Introduced not only to strengthen investor protection and reduce the chances of systemic shocks happening following the 2008 financial crisis, the EU’s Alternative Investment Fund Managers Directive (AIFMD) was also supposed to promote market efficiency and support cross-border harmonisation.
Now in its tenth year, industry experts hosted by JTC Group sat down together for a roundtable discussion in London, to assess whether AIFMD has delivered on what it initially set out to do.
Protecting investors – the value of depositary
Coming shortly after the Bernard Madoff fraud was exposed, together with other high profile hedge fund failures, one of the main objectives of AIFMD was to give investors in funds better protection.
It did this partly through requiring alternative investment fund managers (AIFMs) to ensure an independent depositary is appointed by the alternative investment funds they manage, particularly when those funds are managed from Europe or marketed to European investors. Under the provisions, a depositary must verify that financial instruments are being properly safekept in custody and in some circumstances subjects them to strict liability provisions should those assets go missing or be stolen anywhere in the custody chain. Other depositary responsibilities include performing cash flow monitoring, verifying a funds ownership of its assets and overseeing compliance with the fund prospectus.
“The depositary acts as a check and balance on the activities of funds. It verifies certain things that a fund may do, and it has the ability to go directly to a regulator if there are issues,” said Abbie Bell, Partner at Dechert.
These safety nets, had they existed pre-financial crisis, could have prevented a number of hedge fund frauds from happening, according to Bill Prew, Group Director at JTC Group. “Weavering Capital is a good example here. If there had been an effective depositary solution in place, then it would have identified and raised warnings about weak fund governance and the inability to independently verify OTC derivative positions”,” continued Prew.
The safeguards provided by depositaries have arguably helped AIFMs attract funds from some of the more risk averse institutions, at a time when capital raising has been challenging As a marketing tool, managers should not underestimate the role of depositary in terms of the positive role it performs in the fund governance model.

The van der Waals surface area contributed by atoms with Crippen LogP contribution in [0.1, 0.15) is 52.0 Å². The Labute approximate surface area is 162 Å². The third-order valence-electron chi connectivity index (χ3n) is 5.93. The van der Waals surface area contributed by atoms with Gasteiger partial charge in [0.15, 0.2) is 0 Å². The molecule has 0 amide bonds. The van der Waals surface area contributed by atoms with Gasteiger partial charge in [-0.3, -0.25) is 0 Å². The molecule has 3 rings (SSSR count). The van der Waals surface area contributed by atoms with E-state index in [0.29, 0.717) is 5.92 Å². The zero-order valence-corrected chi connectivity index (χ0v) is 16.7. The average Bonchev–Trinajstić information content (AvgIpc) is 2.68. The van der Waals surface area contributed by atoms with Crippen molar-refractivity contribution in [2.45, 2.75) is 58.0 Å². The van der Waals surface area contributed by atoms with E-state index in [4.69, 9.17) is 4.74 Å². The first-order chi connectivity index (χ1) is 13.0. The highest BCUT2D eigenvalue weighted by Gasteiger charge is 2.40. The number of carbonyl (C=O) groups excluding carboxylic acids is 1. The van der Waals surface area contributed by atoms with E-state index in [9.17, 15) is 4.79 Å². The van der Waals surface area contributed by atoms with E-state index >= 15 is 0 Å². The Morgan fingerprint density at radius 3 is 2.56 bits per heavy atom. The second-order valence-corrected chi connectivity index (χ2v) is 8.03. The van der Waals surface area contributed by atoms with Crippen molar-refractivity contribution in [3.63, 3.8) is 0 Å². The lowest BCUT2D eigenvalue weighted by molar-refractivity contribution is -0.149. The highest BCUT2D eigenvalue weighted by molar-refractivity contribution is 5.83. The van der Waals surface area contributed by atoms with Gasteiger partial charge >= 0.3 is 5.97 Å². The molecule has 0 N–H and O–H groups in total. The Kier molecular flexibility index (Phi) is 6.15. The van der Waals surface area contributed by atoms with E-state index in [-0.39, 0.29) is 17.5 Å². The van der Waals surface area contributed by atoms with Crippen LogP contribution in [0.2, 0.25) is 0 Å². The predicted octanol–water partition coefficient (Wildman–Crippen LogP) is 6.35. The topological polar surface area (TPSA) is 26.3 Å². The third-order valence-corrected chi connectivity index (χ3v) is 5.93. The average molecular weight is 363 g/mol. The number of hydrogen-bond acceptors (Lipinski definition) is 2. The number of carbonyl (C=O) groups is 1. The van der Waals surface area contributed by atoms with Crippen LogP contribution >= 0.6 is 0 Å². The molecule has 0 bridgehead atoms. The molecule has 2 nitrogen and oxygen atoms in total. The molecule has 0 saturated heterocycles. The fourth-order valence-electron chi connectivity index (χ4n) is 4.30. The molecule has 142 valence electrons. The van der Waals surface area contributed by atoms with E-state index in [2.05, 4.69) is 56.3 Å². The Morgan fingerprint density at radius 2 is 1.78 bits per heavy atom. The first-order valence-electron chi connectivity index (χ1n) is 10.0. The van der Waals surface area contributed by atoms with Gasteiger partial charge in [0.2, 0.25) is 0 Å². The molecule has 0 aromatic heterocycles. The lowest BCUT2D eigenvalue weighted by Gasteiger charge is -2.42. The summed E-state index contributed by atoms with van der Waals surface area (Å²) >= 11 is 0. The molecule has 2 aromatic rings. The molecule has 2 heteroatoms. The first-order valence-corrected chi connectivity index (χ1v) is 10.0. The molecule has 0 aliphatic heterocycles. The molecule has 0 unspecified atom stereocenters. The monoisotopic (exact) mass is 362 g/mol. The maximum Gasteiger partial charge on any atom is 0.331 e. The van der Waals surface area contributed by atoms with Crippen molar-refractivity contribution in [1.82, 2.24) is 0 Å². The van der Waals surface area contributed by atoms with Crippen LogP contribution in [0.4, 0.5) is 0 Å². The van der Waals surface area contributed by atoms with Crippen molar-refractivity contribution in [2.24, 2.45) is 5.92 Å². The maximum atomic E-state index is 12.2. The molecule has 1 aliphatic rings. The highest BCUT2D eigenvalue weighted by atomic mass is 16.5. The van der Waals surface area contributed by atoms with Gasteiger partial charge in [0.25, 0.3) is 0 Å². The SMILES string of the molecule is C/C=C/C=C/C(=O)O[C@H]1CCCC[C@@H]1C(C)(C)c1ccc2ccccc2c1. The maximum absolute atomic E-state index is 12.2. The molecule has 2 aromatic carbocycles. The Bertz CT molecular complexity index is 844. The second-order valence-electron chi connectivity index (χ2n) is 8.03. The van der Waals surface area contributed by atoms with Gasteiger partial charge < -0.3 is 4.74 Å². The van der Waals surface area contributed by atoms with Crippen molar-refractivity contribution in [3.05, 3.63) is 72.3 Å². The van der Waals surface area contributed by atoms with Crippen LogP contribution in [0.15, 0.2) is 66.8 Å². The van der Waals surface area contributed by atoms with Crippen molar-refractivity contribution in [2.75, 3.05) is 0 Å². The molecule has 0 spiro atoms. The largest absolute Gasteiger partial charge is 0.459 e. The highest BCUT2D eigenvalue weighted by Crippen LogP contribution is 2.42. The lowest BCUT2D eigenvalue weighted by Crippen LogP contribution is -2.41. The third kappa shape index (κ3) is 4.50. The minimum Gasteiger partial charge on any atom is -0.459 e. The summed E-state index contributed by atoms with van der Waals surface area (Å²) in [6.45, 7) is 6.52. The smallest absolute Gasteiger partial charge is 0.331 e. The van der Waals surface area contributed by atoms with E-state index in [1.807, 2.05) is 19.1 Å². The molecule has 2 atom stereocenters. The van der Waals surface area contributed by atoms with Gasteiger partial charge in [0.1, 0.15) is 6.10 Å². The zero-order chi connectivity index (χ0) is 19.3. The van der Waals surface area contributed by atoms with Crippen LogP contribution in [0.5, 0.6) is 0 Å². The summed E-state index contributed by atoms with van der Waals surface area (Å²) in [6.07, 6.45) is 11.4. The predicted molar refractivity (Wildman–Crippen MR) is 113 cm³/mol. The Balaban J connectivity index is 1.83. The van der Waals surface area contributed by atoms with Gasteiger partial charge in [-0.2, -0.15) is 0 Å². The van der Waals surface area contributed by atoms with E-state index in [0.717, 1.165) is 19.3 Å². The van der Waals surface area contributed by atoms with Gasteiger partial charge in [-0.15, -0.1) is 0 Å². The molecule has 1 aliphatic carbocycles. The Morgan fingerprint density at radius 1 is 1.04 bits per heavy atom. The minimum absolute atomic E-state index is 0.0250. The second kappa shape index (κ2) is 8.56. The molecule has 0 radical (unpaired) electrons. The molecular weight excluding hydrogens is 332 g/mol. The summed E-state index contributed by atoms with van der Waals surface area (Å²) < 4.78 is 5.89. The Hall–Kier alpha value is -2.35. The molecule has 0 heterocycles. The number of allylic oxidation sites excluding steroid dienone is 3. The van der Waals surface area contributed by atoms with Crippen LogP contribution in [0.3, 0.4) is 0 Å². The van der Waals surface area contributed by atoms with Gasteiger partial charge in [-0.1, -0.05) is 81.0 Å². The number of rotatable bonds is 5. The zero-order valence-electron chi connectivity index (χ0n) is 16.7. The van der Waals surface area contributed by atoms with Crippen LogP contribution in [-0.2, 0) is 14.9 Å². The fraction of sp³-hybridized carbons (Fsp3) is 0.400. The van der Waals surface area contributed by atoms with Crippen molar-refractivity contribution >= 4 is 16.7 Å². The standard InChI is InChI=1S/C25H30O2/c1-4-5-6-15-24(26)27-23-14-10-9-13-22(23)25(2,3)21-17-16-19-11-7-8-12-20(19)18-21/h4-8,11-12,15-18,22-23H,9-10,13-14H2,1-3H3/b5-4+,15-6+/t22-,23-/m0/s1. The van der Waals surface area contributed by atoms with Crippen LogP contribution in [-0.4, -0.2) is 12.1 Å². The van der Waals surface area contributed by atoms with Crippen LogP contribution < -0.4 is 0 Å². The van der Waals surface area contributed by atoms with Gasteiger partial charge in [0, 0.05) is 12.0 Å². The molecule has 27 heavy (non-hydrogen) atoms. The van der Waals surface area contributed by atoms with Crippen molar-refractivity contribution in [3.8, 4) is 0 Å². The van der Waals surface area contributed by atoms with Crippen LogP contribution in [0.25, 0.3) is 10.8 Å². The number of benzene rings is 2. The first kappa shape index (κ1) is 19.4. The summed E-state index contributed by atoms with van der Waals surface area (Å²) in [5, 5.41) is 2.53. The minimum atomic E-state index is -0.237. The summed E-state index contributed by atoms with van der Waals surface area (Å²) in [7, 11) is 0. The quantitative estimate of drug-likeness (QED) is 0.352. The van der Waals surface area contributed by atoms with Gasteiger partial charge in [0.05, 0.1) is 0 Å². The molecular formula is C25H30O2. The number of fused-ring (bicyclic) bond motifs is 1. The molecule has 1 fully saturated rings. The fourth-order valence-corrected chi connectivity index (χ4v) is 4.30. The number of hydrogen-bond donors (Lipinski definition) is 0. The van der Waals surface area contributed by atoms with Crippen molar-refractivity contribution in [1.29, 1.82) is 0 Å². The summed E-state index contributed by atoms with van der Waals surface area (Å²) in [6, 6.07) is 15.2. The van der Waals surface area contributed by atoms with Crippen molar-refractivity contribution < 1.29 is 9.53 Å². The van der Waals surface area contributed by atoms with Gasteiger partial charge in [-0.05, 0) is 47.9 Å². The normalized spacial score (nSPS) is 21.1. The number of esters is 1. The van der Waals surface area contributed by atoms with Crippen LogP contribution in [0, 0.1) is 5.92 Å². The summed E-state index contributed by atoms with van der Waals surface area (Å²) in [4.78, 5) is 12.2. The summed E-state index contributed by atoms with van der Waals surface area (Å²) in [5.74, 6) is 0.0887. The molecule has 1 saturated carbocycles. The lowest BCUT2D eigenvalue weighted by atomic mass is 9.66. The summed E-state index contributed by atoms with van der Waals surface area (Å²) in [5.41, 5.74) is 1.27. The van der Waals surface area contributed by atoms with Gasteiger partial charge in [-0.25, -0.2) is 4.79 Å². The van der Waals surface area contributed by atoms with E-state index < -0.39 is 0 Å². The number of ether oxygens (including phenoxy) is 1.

Improving standards elsewhere
AIFMD has driven up regulatory standards not just in the EU, but outside of it too.
“The Cayman Islands, for example, have increasingly incorporated more of the AIFMD’s requirements into their own regulations,” highlighted Jon Masters, Head of Business Development at INDOS Financial.
The Cayman Islands Monetary Authority (CIMA) has tightened up its rules for private funds by insisting that managers now verify ownership of assets and monitor cash flows. Although CIMA’s provisions let managers conduct these activities in-house, rather than having to appoint an external depositary, the rules still loosely mirror AIFMD.
That AIFMD has galvanised countries into improving their domestic regulations which can only be a positive development for the funds industry.
More work needs to be done
However, the depositary framework is still far from perfect.
A recent consultation by the UK Financial Conduct Authority (FCA) said there have been several instances of depositaries not fulfilling their obligations, either by failing to intervene or not challenging managers when they should have done.
Another problem is that some fund administrators have established their own depositaries, and these present a conflict of interest, as the depositaries are effectively overseeing the activities at their parent groups, said Peter Northcott, Founder and Managing Director at Axzam, a consultancy. “I am not aware of any in-house depositary, which has pulled up its administration arm for any errors,” he added.
Reporting – is anyone benefiting?
In the past criticised by some for being opaque, AIFMD was also designed to make AIFMs more transparent.
As part of AIFMD, AIFMs must submit a reporting template – otherwise known as an Annex IV – to EU regulators, the contents of which include information about instruments traded, the nature of their investment strategies, a geographical breakdown of their investments, the investors in their funds, risk management processes and details about leverage.
The plan was for EU regulators to interrogate Annex IV data, so they could spot systemic risks earlier, or even identify instances of fraud or malpractice at individual managers.